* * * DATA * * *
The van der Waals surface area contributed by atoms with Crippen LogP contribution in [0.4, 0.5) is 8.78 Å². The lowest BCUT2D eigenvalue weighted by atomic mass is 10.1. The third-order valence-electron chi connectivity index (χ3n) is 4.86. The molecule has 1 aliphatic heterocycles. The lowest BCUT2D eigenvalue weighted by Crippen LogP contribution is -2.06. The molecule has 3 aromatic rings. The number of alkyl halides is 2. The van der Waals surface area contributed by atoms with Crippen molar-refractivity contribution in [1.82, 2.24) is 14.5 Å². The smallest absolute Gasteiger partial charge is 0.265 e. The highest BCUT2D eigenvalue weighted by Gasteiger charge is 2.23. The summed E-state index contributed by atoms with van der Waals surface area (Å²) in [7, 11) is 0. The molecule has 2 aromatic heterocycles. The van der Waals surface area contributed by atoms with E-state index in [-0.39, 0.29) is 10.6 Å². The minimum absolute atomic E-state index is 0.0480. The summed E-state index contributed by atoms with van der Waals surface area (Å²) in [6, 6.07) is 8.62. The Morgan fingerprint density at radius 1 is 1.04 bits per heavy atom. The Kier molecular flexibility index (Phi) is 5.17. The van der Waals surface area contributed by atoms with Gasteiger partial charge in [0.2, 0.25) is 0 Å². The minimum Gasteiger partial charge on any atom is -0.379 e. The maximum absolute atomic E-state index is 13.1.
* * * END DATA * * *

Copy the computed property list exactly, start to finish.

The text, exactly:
The van der Waals surface area contributed by atoms with Crippen LogP contribution in [0.4, 0.5) is 8.78 Å². The lowest BCUT2D eigenvalue weighted by atomic mass is 10.1. The third-order valence-electron chi connectivity index (χ3n) is 4.86. The molecule has 1 aliphatic heterocycles. The lowest BCUT2D eigenvalue weighted by Crippen LogP contribution is -2.06. The molecule has 3 aromatic rings. The number of alkyl halides is 2. The van der Waals surface area contributed by atoms with Crippen molar-refractivity contribution in [1.82, 2.24) is 14.5 Å². The smallest absolute Gasteiger partial charge is 0.265 e. The highest BCUT2D eigenvalue weighted by Gasteiger charge is 2.23. The summed E-state index contributed by atoms with van der Waals surface area (Å²) in [7, 11) is 0. The molecule has 2 aromatic heterocycles. The van der Waals surface area contributed by atoms with E-state index in [-0.39, 0.29) is 10.6 Å². The minimum absolute atomic E-state index is 0.0480. The summed E-state index contributed by atoms with van der Waals surface area (Å²) in [6, 6.07) is 8.62. The Morgan fingerprint density at radius 1 is 1.04 bits per heavy atom. The Kier molecular flexibility index (Phi) is 5.17. The van der Waals surface area contributed by atoms with Gasteiger partial charge in [0.2, 0.25) is 0 Å². The minimum Gasteiger partial charge on any atom is -0.379 e. The maximum absolute atomic E-state index is 13.1.